An Abstract Symphony of Flavors

As much as [Hervé] This has spent his career chiselling deductions down to the molecular bone of physical chemistry, he is still entranced by the art involved in making something delicious. He talked volumes, veering between the intricacies of the chemistry of emulsions and the delights of a meal prepared with care and served with love. One moment he was frustrated at French chefs who were slow to embrace his Note By Note ideas—“In France people have to move! It is a pity I introduced molecular gastronomy and it was done in Spain; the French chefs said, we don’t need these gesticulations”—at another he described a dish by a chef friend in Paris, “a very simple dish of endive, chestnuts, rosemary and butter and it was perfect.”

With Note by Note cuisine This is attempting to jump (and to get chefs and the rest of us to jump) from the figurative to the abstract, from Rembrandt to Kandinsky. It shouldn’t matter if a flavour is unrecognisable, This argues, you only have to like it or dislike it. This told me that most people cannot differentiate more than seven chemical compounds in a mouthful. Taste is perceived as a chord. After 30 compounds, the mouthful becomes “a white taste, almost like a white noise. In fact, if you have a wine sauce, like my Wöhler sauce, it can be more pure, it is like a single flute or an orchestra. One is pure, the other is richer and harmonic. In my point of view both are beautiful.” His new continent is vast and relatively unexplored. For some time, technicians in flavour companies that create new syntheses of fruit and citrus compounds for shampoo or soft drinks have been working on “white space” flavours, flavours that did not exist before they were manufactured. This pointed out that Coca-Cola and Schweppes tonic water were probably perfect examples of Note by Note that are happily consumed by millions every day. But the food industry is conservative and their confections tend to be marketed as facsimiles of the familiar—lemon-lime, kiwi-strawberry. This believes he must convince chefs—the ultimate arbiters of taste—before the public can widely embrace Note by Note.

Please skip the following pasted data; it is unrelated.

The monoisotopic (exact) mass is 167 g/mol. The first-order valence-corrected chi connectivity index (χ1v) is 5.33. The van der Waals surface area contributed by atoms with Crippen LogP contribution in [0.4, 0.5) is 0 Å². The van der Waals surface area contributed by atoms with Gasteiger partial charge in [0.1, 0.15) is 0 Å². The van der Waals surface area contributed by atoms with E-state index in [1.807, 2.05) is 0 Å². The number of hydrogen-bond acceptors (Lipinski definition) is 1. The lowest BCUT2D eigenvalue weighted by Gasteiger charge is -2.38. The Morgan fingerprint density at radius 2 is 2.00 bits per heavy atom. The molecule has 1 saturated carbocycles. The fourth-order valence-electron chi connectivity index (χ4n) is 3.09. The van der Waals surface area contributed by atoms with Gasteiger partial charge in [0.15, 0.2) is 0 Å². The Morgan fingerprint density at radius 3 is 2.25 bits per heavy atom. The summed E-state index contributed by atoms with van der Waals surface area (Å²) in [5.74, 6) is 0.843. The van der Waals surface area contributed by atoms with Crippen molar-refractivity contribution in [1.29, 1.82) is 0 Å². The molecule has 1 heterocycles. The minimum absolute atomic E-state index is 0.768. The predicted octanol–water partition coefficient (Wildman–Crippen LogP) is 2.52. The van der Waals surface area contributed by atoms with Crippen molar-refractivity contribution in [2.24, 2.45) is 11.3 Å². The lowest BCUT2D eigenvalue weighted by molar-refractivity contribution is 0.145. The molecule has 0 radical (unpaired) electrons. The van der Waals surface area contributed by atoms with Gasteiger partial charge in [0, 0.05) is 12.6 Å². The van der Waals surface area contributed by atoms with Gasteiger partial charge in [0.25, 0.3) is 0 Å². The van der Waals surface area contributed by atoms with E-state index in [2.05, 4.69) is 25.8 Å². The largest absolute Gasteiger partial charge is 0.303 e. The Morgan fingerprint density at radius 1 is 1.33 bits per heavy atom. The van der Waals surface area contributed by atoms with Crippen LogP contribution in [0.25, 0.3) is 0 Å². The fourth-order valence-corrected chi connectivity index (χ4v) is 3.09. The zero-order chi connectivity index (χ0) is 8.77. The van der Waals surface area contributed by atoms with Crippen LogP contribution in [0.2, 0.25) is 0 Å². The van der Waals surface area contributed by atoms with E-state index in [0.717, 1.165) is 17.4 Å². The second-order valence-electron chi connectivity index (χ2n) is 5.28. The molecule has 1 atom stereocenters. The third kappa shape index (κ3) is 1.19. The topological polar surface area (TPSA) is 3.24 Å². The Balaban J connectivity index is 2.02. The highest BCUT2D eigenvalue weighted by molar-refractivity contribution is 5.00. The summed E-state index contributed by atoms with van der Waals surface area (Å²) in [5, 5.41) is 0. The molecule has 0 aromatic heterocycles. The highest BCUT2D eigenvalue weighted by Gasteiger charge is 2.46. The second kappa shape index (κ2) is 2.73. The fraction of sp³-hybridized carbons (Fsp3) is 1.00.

Wendell Steavenson, writing in Prospect Magazine about french chemist and molecular gastronomy pioneer Hervé This.

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Photo: Exploratorium, Flickr